Mexico’s Petite Révolution: Justice and Security Implications of Approving a Fully New Code of Judicial Procedures
This paper analyzes the implications of the approval of a Single Code, the fundamental ways in which it will change judicial procedures in Mexico, the main arguments given by its detractors and supporters, and the main benefits and challenges that its approval will pose for a country that faces large-scale criminal violence and low citizen’s trust in their authorities.
Mexico Institute in the News: Security gains in the border region seem tenuous at best according to a study by the Woodrow Wilson Center
This article references a report released by the Woodrow Wilson Center’s Mexico Institute. The report will be published in this fall as a chapter in the forthcoming State of the Border Report.
“The PRD cannot sign on for an ambitious energy reform, and they’ve been quite explicit about that,” Duncan Wood, director of the Mexico Institute at the Woodrow Wilson International Center for Scholars in Washington, said in an interview.
Three towns, three horrors — and business as usual in the Mexican drug wars.As the country’s 114 million long-suffering citizens stumble toward presidential elections set for July 1, drug crime remains the issue uppermost in their minds — and no wonder. Eric Olson, Associate Director of the Mexico Institute, comments.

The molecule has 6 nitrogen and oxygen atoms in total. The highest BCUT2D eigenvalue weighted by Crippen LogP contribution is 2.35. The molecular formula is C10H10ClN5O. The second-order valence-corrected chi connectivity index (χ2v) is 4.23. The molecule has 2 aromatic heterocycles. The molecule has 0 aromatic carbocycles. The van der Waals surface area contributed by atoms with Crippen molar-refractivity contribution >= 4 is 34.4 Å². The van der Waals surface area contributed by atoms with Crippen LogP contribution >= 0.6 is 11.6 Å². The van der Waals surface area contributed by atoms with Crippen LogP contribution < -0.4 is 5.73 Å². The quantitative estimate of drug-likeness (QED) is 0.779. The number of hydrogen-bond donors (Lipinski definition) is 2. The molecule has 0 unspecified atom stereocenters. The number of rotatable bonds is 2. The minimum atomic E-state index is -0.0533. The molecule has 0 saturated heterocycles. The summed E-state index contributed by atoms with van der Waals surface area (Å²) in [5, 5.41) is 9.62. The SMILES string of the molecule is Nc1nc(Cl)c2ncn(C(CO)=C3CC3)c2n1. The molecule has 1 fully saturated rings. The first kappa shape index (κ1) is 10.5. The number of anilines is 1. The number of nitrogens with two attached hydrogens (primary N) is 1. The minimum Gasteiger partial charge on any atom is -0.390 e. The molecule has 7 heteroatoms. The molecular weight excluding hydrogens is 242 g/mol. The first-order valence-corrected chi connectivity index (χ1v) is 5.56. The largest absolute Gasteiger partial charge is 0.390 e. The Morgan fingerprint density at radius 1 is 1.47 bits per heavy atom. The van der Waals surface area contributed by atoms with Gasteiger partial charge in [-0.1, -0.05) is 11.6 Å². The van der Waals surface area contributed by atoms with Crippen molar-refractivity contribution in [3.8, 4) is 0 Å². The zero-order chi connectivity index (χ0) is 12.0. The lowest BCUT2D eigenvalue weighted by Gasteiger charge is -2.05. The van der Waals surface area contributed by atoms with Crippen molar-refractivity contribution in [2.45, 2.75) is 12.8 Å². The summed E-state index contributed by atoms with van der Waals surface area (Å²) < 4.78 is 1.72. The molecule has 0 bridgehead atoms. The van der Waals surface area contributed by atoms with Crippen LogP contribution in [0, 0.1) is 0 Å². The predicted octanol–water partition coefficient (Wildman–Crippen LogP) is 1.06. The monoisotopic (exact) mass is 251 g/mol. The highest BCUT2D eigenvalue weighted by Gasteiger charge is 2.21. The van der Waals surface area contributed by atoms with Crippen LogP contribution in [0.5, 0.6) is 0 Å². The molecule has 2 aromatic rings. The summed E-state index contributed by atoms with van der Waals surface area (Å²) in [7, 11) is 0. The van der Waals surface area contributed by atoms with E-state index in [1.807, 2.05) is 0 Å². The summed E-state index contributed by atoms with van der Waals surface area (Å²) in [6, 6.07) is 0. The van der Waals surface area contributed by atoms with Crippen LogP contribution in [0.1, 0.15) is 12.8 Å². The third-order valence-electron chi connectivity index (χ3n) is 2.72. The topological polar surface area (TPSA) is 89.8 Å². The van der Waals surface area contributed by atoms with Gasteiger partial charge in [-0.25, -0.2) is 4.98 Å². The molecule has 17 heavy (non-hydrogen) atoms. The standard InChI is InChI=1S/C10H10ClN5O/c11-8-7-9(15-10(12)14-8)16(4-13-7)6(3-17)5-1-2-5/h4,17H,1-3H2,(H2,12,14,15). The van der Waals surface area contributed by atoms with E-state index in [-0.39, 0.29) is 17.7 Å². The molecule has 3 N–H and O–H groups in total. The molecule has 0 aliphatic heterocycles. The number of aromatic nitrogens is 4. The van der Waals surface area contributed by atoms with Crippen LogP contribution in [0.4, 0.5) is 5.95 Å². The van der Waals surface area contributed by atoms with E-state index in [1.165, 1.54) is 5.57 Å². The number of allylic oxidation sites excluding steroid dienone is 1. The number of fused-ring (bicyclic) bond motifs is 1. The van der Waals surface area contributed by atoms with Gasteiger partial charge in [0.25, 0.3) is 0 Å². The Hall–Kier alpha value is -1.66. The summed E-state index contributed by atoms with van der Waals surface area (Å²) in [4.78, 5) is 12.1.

Few relationships, if any, matter more to the United States than the one it shares with its southern neighbor. Mexico is a vital trading partner, a source of heritage for millions of Americans, a neighbor in an uncertain world, and a partner on numerous global challenges. In this CONTEXT interview, we explore this important relationship through the eyes of former U.S. ambassadors to Mexico.
Senior Associate, Eric Olson, and Associate, Chris Wilson, recently traveled the length of the Texas-Mexico border, beginning in El Paso/Ciudad Juarez and ending in Brownsville/Matamoros.